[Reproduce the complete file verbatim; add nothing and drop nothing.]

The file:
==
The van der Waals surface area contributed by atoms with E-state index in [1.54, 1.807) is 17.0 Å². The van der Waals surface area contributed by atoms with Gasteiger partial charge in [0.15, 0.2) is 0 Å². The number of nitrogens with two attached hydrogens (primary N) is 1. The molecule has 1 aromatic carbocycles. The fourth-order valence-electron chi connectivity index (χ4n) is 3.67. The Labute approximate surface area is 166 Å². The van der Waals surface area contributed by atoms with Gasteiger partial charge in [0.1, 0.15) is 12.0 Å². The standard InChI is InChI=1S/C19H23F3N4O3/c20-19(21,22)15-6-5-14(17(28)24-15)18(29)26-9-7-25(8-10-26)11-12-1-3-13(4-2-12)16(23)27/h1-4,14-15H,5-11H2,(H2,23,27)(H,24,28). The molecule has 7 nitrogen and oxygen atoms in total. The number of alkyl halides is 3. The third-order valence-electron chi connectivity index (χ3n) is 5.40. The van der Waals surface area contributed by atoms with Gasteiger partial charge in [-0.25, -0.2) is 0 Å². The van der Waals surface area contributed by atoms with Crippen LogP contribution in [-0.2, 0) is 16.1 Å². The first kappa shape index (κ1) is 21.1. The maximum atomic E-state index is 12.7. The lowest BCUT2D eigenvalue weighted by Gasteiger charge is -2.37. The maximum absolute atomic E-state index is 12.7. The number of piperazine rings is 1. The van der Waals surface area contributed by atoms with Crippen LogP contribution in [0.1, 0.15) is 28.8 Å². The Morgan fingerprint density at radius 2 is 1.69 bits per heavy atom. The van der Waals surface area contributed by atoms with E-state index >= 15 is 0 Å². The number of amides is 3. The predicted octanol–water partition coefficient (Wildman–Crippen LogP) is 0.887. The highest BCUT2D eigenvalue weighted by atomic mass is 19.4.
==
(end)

The van der Waals surface area contributed by atoms with E-state index in [1.54, 1.807) is 17.0 Å². The van der Waals surface area contributed by atoms with Gasteiger partial charge in [0.15, 0.2) is 0 Å². The number of nitrogens with two attached hydrogens (primary N) is 1. The molecule has 1 aromatic carbocycles. The fourth-order valence-electron chi connectivity index (χ4n) is 3.67. The Labute approximate surface area is 166 Å². The van der Waals surface area contributed by atoms with Gasteiger partial charge in [0.1, 0.15) is 12.0 Å². The standard InChI is InChI=1S/C19H23F3N4O3/c20-19(21,22)15-6-5-14(17(28)24-15)18(29)26-9-7-25(8-10-26)11-12-1-3-13(4-2-12)16(23)27/h1-4,14-15H,5-11H2,(H2,23,27)(H,24,28). The molecule has 7 nitrogen and oxygen atoms in total. The number of alkyl halides is 3. The third-order valence-electron chi connectivity index (χ3n) is 5.40. The van der Waals surface area contributed by atoms with Gasteiger partial charge in [-0.25, -0.2) is 0 Å². The van der Waals surface area contributed by atoms with Crippen LogP contribution in [-0.2, 0) is 16.1 Å². The first kappa shape index (κ1) is 21.1. The maximum atomic E-state index is 12.7. The lowest BCUT2D eigenvalue weighted by Gasteiger charge is -2.37. The maximum absolute atomic E-state index is 12.7. The number of piperazine rings is 1. The van der Waals surface area contributed by atoms with Crippen LogP contribution in [0.1, 0.15) is 28.8 Å². The Morgan fingerprint density at radius 2 is 1.69 bits per heavy atom. The van der Waals surface area contributed by atoms with E-state index >= 15 is 0 Å². The number of amides is 3. The predicted octanol–water partition coefficient (Wildman–Crippen LogP) is 0.887. The highest BCUT2D eigenvalue weighted by atomic mass is 19.4.